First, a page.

Montek Singh Ahluwalia for more efforts to revive economic growth

Written by Press Trust of India | New Delhi | Updated: Sep 24 2013, 01:44am hrs
Planning Commission Deputy Chairman Montek Singh Ahluwalia today said the RBI and the government need to step up their efforts to revive growth and made a case for lowering the long-term lending rates to boost the economy.

"I personally feel that we need to do a lot to revive growth, we are doing some...there is more realisation today than there was three months ago (about this)," Ahluwalia said in an interview to CNBC-TV18.

According to Ahluwalia, easing of long-term lending rate would help in revival of economy. However, tinkering with short-term lending rate would not help in reducing long-term rates.

"I do not believe by the way that the critical constraint on revival of the economy is to tinker with short-term rates.

"I know that nothing would be better for growth than for the long-term interest rate to come down but the idea that the RBI Governor can lower the long-term rates by lowering the short-term rates, no matter what is happening in the macro economy. It is just plain rock," he said.

Last week, Reserve Bank of India reduced marginal standing facility rate (for banks) by 75 basis points to 9.5 per cent and unexpectedly increased repo rate by 25 basis points to 7.5 per cent.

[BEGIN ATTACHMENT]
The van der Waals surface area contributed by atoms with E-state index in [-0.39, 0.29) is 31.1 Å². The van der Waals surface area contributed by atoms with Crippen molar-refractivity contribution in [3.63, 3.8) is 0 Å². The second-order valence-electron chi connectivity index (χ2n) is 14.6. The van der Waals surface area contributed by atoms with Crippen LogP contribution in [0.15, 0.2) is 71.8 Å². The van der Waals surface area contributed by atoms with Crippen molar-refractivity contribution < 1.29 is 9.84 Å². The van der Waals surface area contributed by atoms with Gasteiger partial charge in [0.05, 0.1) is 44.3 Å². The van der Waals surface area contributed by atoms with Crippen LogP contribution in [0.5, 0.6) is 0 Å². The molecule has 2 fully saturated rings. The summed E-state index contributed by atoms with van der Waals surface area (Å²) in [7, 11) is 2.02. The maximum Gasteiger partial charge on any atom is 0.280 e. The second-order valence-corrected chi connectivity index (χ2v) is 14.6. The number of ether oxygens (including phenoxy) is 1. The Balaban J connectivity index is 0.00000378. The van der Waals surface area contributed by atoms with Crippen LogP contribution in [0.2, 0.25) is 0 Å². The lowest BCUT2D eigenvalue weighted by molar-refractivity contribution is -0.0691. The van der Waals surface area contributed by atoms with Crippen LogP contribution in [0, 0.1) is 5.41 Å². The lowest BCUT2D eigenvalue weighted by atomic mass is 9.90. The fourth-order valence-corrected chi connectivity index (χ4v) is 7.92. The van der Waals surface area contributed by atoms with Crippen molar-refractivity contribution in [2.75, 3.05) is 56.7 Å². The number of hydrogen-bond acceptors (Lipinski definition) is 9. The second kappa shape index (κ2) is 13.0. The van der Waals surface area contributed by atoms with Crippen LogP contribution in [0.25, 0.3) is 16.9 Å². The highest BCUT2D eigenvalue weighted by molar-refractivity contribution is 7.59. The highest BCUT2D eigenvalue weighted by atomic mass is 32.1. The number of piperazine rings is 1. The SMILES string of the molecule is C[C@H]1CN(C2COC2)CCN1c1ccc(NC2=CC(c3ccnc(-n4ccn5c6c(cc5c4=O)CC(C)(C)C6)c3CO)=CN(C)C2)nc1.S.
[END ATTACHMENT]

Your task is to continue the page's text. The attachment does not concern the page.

About any move to cut Plan expenditure to contain fiscal deficit in 2013-14, he said, "We are not planning cuts in Plan expenses."

The government in 2012-13 had cut about Rs 92,000 crore from the budgeted Plan expenditure of Rs 5.21 lakh crore to contain the fiscal deficit.

"I would not call these cuts in Plan expenditure. I would call them procedural limits which will prevent Plan expenditure from going up," he said.

Elaborating further, Ahluwalia said: "Last year there was no cut below entitlement, people have not spent the money and they know perfectly well the rules that you cannot spend more than one third of the total in the last quarter."

"So, if you have not spent very much in the first quarter, it automatically limits the total amount you can spend and whether the same thing will happen this year. We will have to see."